Christine Wiseman, Break Room 86: “Speaking from only being behind the bar at Break Room. I do not think social media is hurting the bar experience here. If anything I think it enhances it and brings us more business! From our guests taking pictures of how much fun they are having here to taking pictures of the bright and lit up cocktails, they are advertising for us! There is no lack of a good time here!”
Karen Grill, Pacific Seas at Clifton’s: “Here’s the thing, all I need is a few minutes of your time. If you want to be on your phone all night instead of socializing, that’s your decision. All I require is that when you ask me for your cocktail or ask to close out, you’re not looking down at the phone while you do. Eye contact is a sign of respect. It’s all I ask for.”
Gabriella Mlynarczyk, Birch: “It breaks that connection you’re making with the person in front of you and makes them feel unimportant. Then there are dating apps that people get sucked into instead of raising their heads and maybe seeing love right in front of them. Really when it comes down to it, I don’t see the point of going out with friends to bars if all you’re doing is gluing your face to a phone screen and not talking to anyone. You might as well stay at home on the couch and save your money.”
Ryan Wainwright, Terrine and Viviane: “The bar used to be the haven for social abnormality. It used to be the den of intermingling. Now it is like when you go to the men’s room and the urinals don’t have dividers. People are creeps for wanting to strike up a conversation and ‘dear God I didn’t ask for you opinion, person I don’t know.’ Isolation is our life. Get into our metal boxes and curse out other boxes for driving like crap. We work in boxes with the same people. And over and over. What happened to people reaching out and having a new conversation? It was the best part of my job. The connections.”
Erik Lund, Alexander’s Steakhouse: “Honestly, I would say that it just helps identify boring people. ‘Oh that guy is glued to his phone, probably tweeting about the awesome time he’s having, while not seeming to really be enjoying himself…’ ‘Hmmm, that girl hasn’t taken her nose out of her phone since I got here…’ etc. The 0-5% of people meeting new people and having meaningful interactions is probably the same, but now we can easily spot the majority of people that are a waste of time. So ‘thank you, social media’?”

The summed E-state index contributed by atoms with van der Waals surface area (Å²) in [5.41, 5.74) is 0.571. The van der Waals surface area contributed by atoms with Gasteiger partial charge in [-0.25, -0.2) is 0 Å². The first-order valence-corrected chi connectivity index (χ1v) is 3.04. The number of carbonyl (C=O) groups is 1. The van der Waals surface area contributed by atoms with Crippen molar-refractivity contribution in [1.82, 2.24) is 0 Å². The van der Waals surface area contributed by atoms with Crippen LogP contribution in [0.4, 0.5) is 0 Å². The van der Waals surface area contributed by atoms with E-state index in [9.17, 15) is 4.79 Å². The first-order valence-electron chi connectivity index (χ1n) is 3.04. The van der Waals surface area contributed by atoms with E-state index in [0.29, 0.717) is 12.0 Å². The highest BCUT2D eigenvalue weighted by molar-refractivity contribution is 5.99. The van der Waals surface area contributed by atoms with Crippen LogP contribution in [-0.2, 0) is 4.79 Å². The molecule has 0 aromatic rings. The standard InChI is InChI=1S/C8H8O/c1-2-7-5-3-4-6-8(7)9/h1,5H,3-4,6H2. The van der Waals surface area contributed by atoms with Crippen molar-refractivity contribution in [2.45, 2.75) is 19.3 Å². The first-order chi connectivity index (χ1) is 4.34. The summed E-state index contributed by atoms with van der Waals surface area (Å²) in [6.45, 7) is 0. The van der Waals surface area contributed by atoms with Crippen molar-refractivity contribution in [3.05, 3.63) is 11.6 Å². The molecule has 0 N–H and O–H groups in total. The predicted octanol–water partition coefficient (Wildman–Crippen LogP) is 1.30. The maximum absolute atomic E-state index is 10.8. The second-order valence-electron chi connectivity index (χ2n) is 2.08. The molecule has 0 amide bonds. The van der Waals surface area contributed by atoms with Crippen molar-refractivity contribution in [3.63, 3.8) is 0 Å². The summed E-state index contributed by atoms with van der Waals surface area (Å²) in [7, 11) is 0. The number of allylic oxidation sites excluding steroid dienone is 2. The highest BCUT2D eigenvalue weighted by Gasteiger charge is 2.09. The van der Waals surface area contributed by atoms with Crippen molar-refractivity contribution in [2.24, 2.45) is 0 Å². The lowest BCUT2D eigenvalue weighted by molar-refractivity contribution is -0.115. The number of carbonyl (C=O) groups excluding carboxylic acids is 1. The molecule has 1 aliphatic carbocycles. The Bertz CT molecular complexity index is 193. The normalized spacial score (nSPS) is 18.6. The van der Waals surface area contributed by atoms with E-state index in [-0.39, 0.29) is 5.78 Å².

David Allee, La Descarga: “I totally agree that social media is ruining bars. During our shows, instead of people watching it and enjoying, they’re more focused on taking pictures or video. Then making sure it gets up on some social media. By the time they get a picture they like and get it uploaded the show is over. They’re looking at Yelp for cocktails not the menu, and they’re uploading pictures of them dancing instead of actually dancing. On weekends the flashes are the light show. It’s like we have a disco ball of social media.”
Cari Hah, Big Bar: “I know that social media is a very powerful tool for bars/brands/people but sometimes I wish people would put their phones down and engage in the actual moment. I feel like we miss out on a lot of actual experience and real relationship building because of social media. I feel sad when I go out and I see a group of friends, family or couples not interacting with each other and all on their phones.”